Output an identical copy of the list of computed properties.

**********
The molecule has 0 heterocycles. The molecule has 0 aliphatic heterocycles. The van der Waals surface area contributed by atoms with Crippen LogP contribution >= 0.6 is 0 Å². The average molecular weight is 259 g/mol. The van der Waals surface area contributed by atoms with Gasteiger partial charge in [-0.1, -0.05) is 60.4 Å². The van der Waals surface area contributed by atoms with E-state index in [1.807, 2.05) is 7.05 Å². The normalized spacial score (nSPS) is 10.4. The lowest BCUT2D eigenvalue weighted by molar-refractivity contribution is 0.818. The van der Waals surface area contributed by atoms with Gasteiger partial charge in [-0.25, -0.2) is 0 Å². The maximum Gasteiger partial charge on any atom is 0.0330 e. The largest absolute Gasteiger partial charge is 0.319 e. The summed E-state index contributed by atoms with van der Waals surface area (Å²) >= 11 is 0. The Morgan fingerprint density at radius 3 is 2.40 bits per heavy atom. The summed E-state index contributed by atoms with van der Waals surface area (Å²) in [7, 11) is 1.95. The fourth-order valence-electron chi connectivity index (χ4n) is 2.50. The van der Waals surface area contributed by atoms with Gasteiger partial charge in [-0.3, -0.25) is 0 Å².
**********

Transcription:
The molecule has 0 heterocycles. The molecule has 0 aliphatic heterocycles. The van der Waals surface area contributed by atoms with Crippen LogP contribution >= 0.6 is 0 Å². The average molecular weight is 259 g/mol. The van der Waals surface area contributed by atoms with Gasteiger partial charge in [-0.1, -0.05) is 60.4 Å². The van der Waals surface area contributed by atoms with E-state index in [1.807, 2.05) is 7.05 Å². The normalized spacial score (nSPS) is 10.4. The lowest BCUT2D eigenvalue weighted by molar-refractivity contribution is 0.818. The van der Waals surface area contributed by atoms with Gasteiger partial charge in [-0.25, -0.2) is 0 Å². The maximum Gasteiger partial charge on any atom is 0.0330 e. The largest absolute Gasteiger partial charge is 0.319 e. The summed E-state index contributed by atoms with van der Waals surface area (Å²) >= 11 is 0. The Morgan fingerprint density at radius 3 is 2.40 bits per heavy atom. The summed E-state index contributed by atoms with van der Waals surface area (Å²) in [7, 11) is 1.95. The fourth-order valence-electron chi connectivity index (χ4n) is 2.50. The van der Waals surface area contributed by atoms with Gasteiger partial charge in [-0.3, -0.25) is 0 Å².